Last summer, my friend Jim traveled to Portland, OR for O’Reilly’s Open Source Conference (OSCON). Portland has a great public transportation system. When Jim’s plane landed, he headed over to the light rail to take it to the conference center. Somewhere between the airport and the conference center, some stranger got on the train, walked up to Jim, punched him in the eye, and got off the train.
Everyone I’ve told that story to has looked incredulously at me and asked “what?”
A stranger walked up to him and punched him in the eye.
The next question they usually ask is “Why”.
“Why” is such a tough question. It is so unknowable. The other problem with “why” is that knowing the answer is not always helpful. Perhaps the stranger thought Jim was someone else with whom he had a grudge. Maybe the stranger knew Jim was part of the Jini team and he truly hates Jini. It could be that the stranger was mentally ill.
Whatever the reason, Jim still walked around with a black eye.
There are times that knowing why is helpful. Maybe not “why” but knowing the other person “didn’t mean it” or “didn’t know.”
The punches in the face I’m dreading are the ones six months from now when the three of us are out somewhere and someone who doesn’t know asks “where’s the little one?” It’s still a black eye – but they don’t know. It’s not their fault. They mean well.
A little boy ran up to Kim the other day and gave her a big smile and said “Hi Elena’s mom.” Kim gave him a smile back and talked to him a bit before he rushed to get into the school before the bell rang. And then she wept. Was she Elena’s mom anymore? I said yes. She was still Egelio’s granddaughter even though he died several years ago. But it’s tougher to be Elena’s mom without Elena than it is to be Egelio’s granddaughter without Egelio.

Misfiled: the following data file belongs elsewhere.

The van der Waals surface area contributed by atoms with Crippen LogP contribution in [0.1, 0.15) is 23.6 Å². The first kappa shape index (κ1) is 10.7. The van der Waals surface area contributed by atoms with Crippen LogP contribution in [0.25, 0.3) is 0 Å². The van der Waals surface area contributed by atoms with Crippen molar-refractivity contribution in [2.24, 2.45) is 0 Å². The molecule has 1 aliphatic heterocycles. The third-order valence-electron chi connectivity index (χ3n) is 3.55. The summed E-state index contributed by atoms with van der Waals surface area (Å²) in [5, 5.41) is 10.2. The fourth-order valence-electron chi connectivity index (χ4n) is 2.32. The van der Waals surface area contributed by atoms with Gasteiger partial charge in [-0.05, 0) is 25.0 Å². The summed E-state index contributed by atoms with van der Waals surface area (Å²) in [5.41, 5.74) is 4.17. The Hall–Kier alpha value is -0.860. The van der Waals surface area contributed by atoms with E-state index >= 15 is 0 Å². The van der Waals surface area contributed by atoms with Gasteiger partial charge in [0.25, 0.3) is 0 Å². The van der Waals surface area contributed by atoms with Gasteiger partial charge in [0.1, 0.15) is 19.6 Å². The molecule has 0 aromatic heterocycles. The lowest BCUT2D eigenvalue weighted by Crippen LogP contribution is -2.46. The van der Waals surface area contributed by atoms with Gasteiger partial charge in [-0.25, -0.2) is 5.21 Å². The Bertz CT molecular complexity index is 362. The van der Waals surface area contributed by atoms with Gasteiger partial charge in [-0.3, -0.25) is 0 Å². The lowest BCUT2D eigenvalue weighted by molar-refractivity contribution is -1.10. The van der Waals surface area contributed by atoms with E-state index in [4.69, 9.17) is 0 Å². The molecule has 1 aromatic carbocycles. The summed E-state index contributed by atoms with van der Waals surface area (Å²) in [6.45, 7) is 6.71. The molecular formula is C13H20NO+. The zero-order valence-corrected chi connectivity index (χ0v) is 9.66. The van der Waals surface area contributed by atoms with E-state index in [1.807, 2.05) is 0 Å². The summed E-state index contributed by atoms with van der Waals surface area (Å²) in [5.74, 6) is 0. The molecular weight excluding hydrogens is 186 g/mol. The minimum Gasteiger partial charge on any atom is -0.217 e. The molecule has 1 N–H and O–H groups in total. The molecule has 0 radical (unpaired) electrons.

Had Elena Maxine been a boy, her name would have been Maxwell Egelio.
I received an unexpected punch in the face yesterday. I’ve always wanted to write fiction and have read tons of books on it. I’ve co-written nine or so non-fiction books on mathematics or computer programming but have always wanted to try my hand at a novel or a mystery. There are many things that keep me from trying. For one thing, if you’d read about Jim being punched in the face by a stranger in a novel you would have said “oh, that couldn’t happen”. I think fiction is much harder than reality.
I’ve started working a bit this week. And I’ve tried to read here and there. I went to the Shaker library and picked up a bunch of books including Ellen Gilchrist’s collection of essays called “The Writing Life”.
She writes, “I think I am happy because I have quit trying to find happiness through other people. No one else can give you happiness after you become an adult. Happiness is self-derived and self-created.” Wow. I agree with all that. Maybe her book will be full of gems that help me find my way as a writer.
But here’s her very next sentence. Not only does it seem to fly in the face of the previous three, but I felt that I had been set up with a couple of jabs for this huge punch in the eye. She writes, “I derive happiness from the fact that my children and grandchildren are alive and breathing and that I am here to watch their lives unfold.”
I’m reading a book on writing and out of nowhere have to confront the fact that one of my children is no longer alive and breathing and that the promise of her life will never unfold.
I know Gilchrist would never have said that to me if she’d known about Elena. But pages later after other notes on happiness that I could again agree with or at least understand, she writes, “I wouldn’t be happy now if I had no progeny. The reason I don’t fear death is that every chromosome of me is already in younger people.”
Kim and I always wanted to adopt a child and have a child. We did just that. I know Gilchrist is only speaking for herself, but there was never a difference in the love we felt for Maggie and Elena. They were both our daughters and they were clearly sisters. The fact that Maggie does not derive her chromasomes from Kim and me does not make her less our daughter. You can see so much of the two of us in her. We would not mourn her death any differently than we do Elena’s.
I may not be ready to read books on writing right now.